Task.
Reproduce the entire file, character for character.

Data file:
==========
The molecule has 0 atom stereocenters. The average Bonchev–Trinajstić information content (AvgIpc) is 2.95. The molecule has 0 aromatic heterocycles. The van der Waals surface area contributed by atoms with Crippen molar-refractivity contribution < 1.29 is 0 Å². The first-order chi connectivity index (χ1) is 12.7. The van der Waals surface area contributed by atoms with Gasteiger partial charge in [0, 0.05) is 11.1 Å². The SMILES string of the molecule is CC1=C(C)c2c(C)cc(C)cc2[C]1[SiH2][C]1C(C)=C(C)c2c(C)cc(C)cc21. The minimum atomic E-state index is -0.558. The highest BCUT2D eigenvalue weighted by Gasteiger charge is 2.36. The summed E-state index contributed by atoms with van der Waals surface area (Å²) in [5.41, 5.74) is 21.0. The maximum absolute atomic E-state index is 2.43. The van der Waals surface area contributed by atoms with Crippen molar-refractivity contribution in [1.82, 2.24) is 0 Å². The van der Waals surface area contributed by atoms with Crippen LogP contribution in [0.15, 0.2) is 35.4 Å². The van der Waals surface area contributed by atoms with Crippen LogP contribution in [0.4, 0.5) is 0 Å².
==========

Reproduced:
The molecule has 0 atom stereocenters. The average Bonchev–Trinajstić information content (AvgIpc) is 2.95. The molecule has 0 aromatic heterocycles. The van der Waals surface area contributed by atoms with Crippen molar-refractivity contribution < 1.29 is 0 Å². The first-order chi connectivity index (χ1) is 12.7. The van der Waals surface area contributed by atoms with Gasteiger partial charge in [0, 0.05) is 11.1 Å². The SMILES string of the molecule is CC1=C(C)c2c(C)cc(C)cc2[C]1[SiH2][C]1C(C)=C(C)c2c(C)cc(C)cc21. The minimum atomic E-state index is -0.558. The highest BCUT2D eigenvalue weighted by Gasteiger charge is 2.36. The summed E-state index contributed by atoms with van der Waals surface area (Å²) in [5.41, 5.74) is 21.0. The maximum absolute atomic E-state index is 2.43. The van der Waals surface area contributed by atoms with Crippen molar-refractivity contribution in [1.82, 2.24) is 0 Å². The van der Waals surface area contributed by atoms with Crippen LogP contribution in [0.15, 0.2) is 35.4 Å². The van der Waals surface area contributed by atoms with Crippen LogP contribution in [0.4, 0.5) is 0 Å².